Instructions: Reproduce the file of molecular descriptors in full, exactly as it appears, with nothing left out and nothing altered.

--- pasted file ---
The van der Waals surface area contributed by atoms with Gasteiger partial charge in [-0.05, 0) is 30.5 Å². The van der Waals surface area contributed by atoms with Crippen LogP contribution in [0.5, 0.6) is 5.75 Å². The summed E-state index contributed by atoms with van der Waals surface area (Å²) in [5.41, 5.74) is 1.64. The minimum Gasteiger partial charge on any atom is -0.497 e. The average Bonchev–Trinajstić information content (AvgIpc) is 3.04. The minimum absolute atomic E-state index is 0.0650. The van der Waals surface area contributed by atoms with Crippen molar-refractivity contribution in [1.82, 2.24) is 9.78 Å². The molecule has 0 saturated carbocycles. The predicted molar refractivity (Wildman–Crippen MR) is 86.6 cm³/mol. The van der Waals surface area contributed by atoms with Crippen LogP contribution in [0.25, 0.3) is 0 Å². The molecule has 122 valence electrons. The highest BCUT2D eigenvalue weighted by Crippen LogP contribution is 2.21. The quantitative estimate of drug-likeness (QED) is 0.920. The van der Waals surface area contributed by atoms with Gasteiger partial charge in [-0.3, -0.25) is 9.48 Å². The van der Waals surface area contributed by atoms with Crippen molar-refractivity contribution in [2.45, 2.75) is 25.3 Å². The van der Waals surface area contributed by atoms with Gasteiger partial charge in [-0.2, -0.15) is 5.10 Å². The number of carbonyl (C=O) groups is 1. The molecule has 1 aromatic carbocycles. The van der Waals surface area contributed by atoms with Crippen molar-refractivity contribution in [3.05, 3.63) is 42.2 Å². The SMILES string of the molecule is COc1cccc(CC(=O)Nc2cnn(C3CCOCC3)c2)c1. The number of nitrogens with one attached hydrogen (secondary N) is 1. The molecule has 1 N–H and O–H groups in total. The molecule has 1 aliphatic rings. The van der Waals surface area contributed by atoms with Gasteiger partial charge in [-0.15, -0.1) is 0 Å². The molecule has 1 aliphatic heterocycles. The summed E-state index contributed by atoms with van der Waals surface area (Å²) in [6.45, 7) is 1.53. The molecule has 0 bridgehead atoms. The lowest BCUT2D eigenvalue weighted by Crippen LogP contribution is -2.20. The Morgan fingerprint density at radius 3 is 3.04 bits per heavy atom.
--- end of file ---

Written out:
The van der Waals surface area contributed by atoms with Gasteiger partial charge in [-0.05, 0) is 30.5 Å². The van der Waals surface area contributed by atoms with Crippen LogP contribution in [0.5, 0.6) is 5.75 Å². The summed E-state index contributed by atoms with van der Waals surface area (Å²) in [5.41, 5.74) is 1.64. The minimum Gasteiger partial charge on any atom is -0.497 e. The average Bonchev–Trinajstić information content (AvgIpc) is 3.04. The minimum absolute atomic E-state index is 0.0650. The van der Waals surface area contributed by atoms with Crippen molar-refractivity contribution in [1.82, 2.24) is 9.78 Å². The molecule has 0 saturated carbocycles. The predicted molar refractivity (Wildman–Crippen MR) is 86.6 cm³/mol. The van der Waals surface area contributed by atoms with Crippen LogP contribution in [0.25, 0.3) is 0 Å². The molecule has 122 valence electrons. The highest BCUT2D eigenvalue weighted by Crippen LogP contribution is 2.21. The quantitative estimate of drug-likeness (QED) is 0.920. The van der Waals surface area contributed by atoms with Gasteiger partial charge in [-0.3, -0.25) is 9.48 Å². The van der Waals surface area contributed by atoms with Crippen molar-refractivity contribution in [2.45, 2.75) is 25.3 Å². The van der Waals surface area contributed by atoms with Gasteiger partial charge in [-0.2, -0.15) is 5.10 Å². The number of carbonyl (C=O) groups is 1. The molecule has 1 aromatic carbocycles. The van der Waals surface area contributed by atoms with Crippen molar-refractivity contribution in [3.05, 3.63) is 42.2 Å². The SMILES string of the molecule is COc1cccc(CC(=O)Nc2cnn(C3CCOCC3)c2)c1. The number of nitrogens with one attached hydrogen (secondary N) is 1. The molecule has 1 N–H and O–H groups in total. The molecule has 1 aliphatic rings. The van der Waals surface area contributed by atoms with Gasteiger partial charge in [-0.15, -0.1) is 0 Å². The molecule has 1 aliphatic heterocycles. The summed E-state index contributed by atoms with van der Waals surface area (Å²) in [6.45, 7) is 1.53. The molecule has 0 bridgehead atoms. The lowest BCUT2D eigenvalue weighted by Crippen LogP contribution is -2.20. The Morgan fingerprint density at radius 3 is 3.04 bits per heavy atom.